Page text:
Q: Our newspaper’s staff photographer took photos/video of of flames engulfing a home during a massive fire in Northern California. Some of the photos were from a property that a nearby resident told him it would be okay to be on. Some were from the property of the home that was burning. The residents of the engulfed home are requesting I take down the photos. I tried to talk through this with them, but they are understandably upset and seeking someone to blame for their pain.
Because I have no budget for legal help, I took down any photo/videos that were taken from that property but not any that were from the adjoining property. (Remember, we only had verbal permission to be on that adjoining property from a neighbor, not the actual homeowner. But that person hasn’t requested we take things down.)
I would like to know what are my rights.
Also, I feel that public interest in the middle of a wildfire burning in remote lands allows a reasonable ability to take photos even on private property during a natural disaster. My photographer tells me he was just standing in what must have been the front yard. (It is hard to tell as it was a major fire and there was a lot of damage ongoing.) Otherwise, reporters are being unnecessarily hampered in getting out information. Am I accurate in that?
A: Broadly speaking, there are a number of pieces to this kind of situation. (1) Was the newsgatherer somewhere he or she shouldn’t have been when the news was gathered; (2) did the newsgatherer collect information or images he or she shouldn’t have?; and (3) did the newsgatherer disseminate information or images that shouldn’t have been disseminated? There can be First Amendment considerations relevant to each piece.
The first piece generally means that the right to gather news can be significantly limited on private property, especially a residence. The disaster circumstances could
change the analysis. A California statute giving public safety officers the right to exclude the public from disaster scenes exempts the press. That particular statute probably doesn’t trump the right of property owners to exclude newsgathering on their property, but it reflects a policy in favor of news coverage of disasters. This policy – grounded in First Amendment principles – could be relevant in the kind of situation you describe.
A good reference case in California is Miller v. Nat’l Broad. Co., 187 Cal. App. 3d 1463 (1986). In that case, a television news crew accompanied paramedics into the home of a person suffering what proved to be a fatal heart attack. The news crew didn’t have permission from the homeowners to enter, which the court factored heavily into the analysis of why the victim’s wife could bring claims (including trespassing) against the news agency.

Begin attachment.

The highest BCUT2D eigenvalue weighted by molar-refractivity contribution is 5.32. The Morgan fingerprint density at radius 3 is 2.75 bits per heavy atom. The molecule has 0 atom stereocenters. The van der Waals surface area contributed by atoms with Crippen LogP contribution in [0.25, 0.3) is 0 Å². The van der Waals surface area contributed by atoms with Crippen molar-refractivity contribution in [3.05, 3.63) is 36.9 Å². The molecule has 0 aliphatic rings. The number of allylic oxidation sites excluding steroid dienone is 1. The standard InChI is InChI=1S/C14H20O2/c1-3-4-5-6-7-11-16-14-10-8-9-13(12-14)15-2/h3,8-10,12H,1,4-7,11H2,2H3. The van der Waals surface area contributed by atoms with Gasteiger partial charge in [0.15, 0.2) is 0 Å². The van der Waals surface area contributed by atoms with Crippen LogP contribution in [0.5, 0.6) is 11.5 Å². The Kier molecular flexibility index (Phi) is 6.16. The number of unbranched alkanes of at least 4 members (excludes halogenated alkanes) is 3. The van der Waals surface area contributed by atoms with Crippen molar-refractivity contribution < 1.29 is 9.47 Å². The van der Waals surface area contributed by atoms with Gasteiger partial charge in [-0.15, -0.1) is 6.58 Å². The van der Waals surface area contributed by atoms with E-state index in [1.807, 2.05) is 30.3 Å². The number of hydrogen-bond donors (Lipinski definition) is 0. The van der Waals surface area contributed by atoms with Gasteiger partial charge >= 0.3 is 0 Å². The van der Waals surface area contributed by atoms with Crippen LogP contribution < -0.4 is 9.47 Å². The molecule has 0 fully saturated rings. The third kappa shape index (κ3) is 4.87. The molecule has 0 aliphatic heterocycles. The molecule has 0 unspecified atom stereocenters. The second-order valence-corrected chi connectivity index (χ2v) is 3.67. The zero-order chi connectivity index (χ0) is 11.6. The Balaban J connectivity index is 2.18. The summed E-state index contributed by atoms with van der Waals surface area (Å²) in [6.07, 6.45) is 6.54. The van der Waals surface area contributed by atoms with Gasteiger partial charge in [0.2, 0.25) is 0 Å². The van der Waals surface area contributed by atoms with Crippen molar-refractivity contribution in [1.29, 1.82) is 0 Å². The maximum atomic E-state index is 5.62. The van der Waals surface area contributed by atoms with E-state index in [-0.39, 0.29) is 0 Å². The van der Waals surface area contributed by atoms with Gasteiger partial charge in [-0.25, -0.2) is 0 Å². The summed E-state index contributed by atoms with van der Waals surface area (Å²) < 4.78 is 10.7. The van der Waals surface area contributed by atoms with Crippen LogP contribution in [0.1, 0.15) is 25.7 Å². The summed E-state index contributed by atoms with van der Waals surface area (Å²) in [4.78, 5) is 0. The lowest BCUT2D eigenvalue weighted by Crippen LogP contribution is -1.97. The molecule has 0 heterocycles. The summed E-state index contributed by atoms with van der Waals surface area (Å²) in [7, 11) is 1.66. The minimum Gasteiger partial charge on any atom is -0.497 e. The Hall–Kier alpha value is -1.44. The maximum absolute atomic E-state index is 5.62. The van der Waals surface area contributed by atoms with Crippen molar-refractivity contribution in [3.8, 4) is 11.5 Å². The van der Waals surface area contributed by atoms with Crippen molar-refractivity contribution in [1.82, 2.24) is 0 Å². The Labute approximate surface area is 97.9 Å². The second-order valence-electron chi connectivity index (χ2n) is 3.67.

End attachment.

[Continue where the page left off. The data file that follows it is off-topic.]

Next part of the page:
The second piece is typically implicated when the images or information gathered are intensely personal. For example, a California anti-paparazzi statute prohibits trespassing in order to capture images, video, or audio of someone engaging in a personal or familial activity.
When the newsgatherer is in a public place, however, he or she has fairly broad latitude to capture whatever is happening – even if it is sensitive in nature. A good reference case on this piece is Shulman v. Group W Productions, Inc., 18 Cal. 4th 200 (1998), which involved recordings of individuals injured in a car accident. The court drew distinctions between recordings made at the scene of the crash and in the rescue helicopter, where the victims might have had a reasonable expectation of privacy. Most of the cases around this issue involve information about and recordings of people. It is not clear that a court would give the same kind of solicitude about a burning residence, even though the residents might consider the event highly personal and sensitive.
As for the third piece, the general rule is that lawfully obtained information and materials can be disseminated. If news was gathered in a place the newsgatherer didn’t
have a right to be, this principle might not protect the newsgatherer. However, this piece doesn’t necessarily come into play unless something about the material makes dissemination wrongful – for example, if confidential business information or especially private information about an individual were disclosed. In extreme examples – the cases that come to mind involve images of dead or dying family members – courts have said dissemination could form the basis of a claim for intentional infliction of emotional distress. It’s hard to imagine the dissemination of an image of a person’s house burning rising to the level of outrageousness necessary for that kind of claim.
Bryan Cave Leighton Paisner LLP is general counsel for the First Amendment Coalition and responds to FAC hotline inquiries. In responding to these inquiries, we can give general information regarding open government and speech issues but cannot provide specific legal advice or representation. No attorney-client relationship has been formed by way of this response.